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Advice for people with diabetes and their families

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Your priorities for research into diabetes and pregnancy revealed

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Hundreds of people living with diabetes, their families and healthcare professionals have chosen their most important research priorities for diabetes in pregnancy. The top ten priorities – announced today at the Diabetes UK Professional Conference online series – will help to guide future research in diabetes and pregnancy to make sure it has the greatest possible benefit for women living with the condition.

Around 38,000 women who give birth in the UK each year have some form of diabetes. While many women have healthy babies, we know that diabetes can increase the risk of complications for the mother and baby – both during pregnancy and later in life. Despite this, there’s still a lot we don’t know about diabetes and pregnancy, or what matters most to people living with the condition.

The Diabetes and Pregnancy Priority Setting Partnership (PSP), led by the National Perinatal Epidemiology Unit (NPEU) at University of Oxford, wanted to change this. They set to find out the key research questions that are most important to people with diabetes – both before, during and after pregnancy - and give them a louder voice in research.

“Healthcare research is often led by industry and researchers. But there can be a mismatch between the research they do and the issues that are most important for people living with the condition, or those that support them".

Dr Goher Ayman, project co-lead at NPEU

Whittling down to a top ten

Over 18 months, the team heard from hundreds of women with diabetes, their families and support networks, and healthcare professionals. They started off with over 1,100 submitted questions and worked to whittle them down to a shortlist of the most important. Last month, this shortlist was taken to a virtual workshop where a group of volunteers jointly came to a decision on the top ten research priorities. And here they are:

  1. How can diabetes technology be used to improve pregnancy, birth, and mother and child health outcomes?
  2. What is the best test to diagnose diabetes in pregnant women?
  3. For women with diabetes, what is the best way to manage blood sugar levels using diet and lifestyle during pregnancy?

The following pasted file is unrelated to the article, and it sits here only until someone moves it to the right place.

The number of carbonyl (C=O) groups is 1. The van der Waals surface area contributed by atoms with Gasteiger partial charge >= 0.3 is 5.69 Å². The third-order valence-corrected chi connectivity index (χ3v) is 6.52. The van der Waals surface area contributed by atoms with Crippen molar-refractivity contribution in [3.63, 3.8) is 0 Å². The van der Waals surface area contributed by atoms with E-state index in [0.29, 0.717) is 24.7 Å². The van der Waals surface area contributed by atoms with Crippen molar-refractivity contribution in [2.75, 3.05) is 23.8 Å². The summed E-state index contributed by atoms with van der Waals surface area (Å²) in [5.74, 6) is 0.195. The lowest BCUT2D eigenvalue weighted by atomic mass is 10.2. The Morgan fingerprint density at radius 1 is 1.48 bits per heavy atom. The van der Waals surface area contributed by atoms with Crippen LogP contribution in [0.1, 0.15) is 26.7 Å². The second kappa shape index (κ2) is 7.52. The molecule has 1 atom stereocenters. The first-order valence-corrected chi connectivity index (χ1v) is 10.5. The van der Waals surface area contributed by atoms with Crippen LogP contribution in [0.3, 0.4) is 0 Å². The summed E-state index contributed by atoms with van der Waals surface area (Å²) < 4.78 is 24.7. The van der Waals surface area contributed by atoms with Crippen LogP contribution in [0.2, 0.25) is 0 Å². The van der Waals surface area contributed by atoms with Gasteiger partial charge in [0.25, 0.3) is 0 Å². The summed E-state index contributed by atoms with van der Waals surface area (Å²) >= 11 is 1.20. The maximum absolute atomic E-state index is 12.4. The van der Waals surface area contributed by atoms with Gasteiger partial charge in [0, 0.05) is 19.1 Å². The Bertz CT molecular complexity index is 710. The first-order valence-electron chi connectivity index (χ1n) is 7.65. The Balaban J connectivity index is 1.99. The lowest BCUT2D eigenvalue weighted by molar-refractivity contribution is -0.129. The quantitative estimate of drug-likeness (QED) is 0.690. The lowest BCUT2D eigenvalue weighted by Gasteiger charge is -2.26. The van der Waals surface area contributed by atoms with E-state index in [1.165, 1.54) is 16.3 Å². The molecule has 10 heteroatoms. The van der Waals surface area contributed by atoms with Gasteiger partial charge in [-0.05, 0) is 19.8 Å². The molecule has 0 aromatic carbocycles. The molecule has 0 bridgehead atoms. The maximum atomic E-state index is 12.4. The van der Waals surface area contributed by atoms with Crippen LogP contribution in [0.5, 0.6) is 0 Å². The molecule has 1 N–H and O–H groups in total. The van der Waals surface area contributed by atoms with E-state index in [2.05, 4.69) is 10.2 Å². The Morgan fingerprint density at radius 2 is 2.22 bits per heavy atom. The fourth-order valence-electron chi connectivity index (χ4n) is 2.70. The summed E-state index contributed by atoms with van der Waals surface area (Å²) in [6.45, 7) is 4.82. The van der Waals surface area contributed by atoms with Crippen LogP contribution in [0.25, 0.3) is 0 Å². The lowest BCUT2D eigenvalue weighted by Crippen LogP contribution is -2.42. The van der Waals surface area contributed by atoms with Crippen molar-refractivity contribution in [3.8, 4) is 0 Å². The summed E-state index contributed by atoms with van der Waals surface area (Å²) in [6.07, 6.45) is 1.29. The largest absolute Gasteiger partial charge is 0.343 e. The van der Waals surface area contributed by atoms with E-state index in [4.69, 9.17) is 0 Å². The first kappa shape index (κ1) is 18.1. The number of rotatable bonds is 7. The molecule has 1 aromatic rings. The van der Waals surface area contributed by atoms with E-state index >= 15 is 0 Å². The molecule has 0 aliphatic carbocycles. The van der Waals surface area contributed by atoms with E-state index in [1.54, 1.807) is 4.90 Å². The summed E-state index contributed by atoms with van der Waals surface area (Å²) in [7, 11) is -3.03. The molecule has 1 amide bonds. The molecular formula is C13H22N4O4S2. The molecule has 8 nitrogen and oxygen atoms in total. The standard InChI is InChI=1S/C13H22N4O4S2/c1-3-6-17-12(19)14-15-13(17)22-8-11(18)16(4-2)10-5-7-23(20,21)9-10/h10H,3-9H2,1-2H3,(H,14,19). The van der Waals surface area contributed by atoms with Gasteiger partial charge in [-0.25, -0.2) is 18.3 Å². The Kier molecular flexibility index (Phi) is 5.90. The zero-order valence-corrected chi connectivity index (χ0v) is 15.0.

4. What are the emotional and mental well-being needs of women with diabetes before, during, and after pregnancy, and how can they best be supported?
  5. When is it safe for pregnant women with diabetes to give birth at full term compared with early delivery via induction or elective caesarean?
  6. What are the specific postnatal care and support needs of women with diabetes and their infants?
  7. What is the best way to test for and treat diabetes in late pregnancy i.e. after 34 weeks?
  8. What is the best way to reduce the risk or prevent women with gestational diabetes developing other types of diabetes any time after pregnancy?
  9. What are the labour and birth experiences of women with diabetes, and how can their choices and shared decision making be enhanced?
  10. How can care and services be improved for women with diabetes who are planning pregnancy?

What’s next?

Identifying the top ten research priorities for diabetes in pregnancy is only the beginning. We now need to find the answers and make sure research makes a real difference for women with diabetes and their families. PSPs have a proven track record of stimulating vital research and greater investment. The priorities will now be shared with scientists, funding bodies and research institutes, so that they can influence the research agenda. “When these priorities are acted on, we are making sure that research will deliver the most impact and value for women and their families, closing the loop of the process”, explains Dr Ayman.

The Diabetes and Pregnancy PSP was led by the University of Oxford in partnership with Diabetes UK, the James Lind Alliance, JDRF the type 1 diabetes research charity and Diabetes Research and Wellness Foundation. You can find out more here.

 
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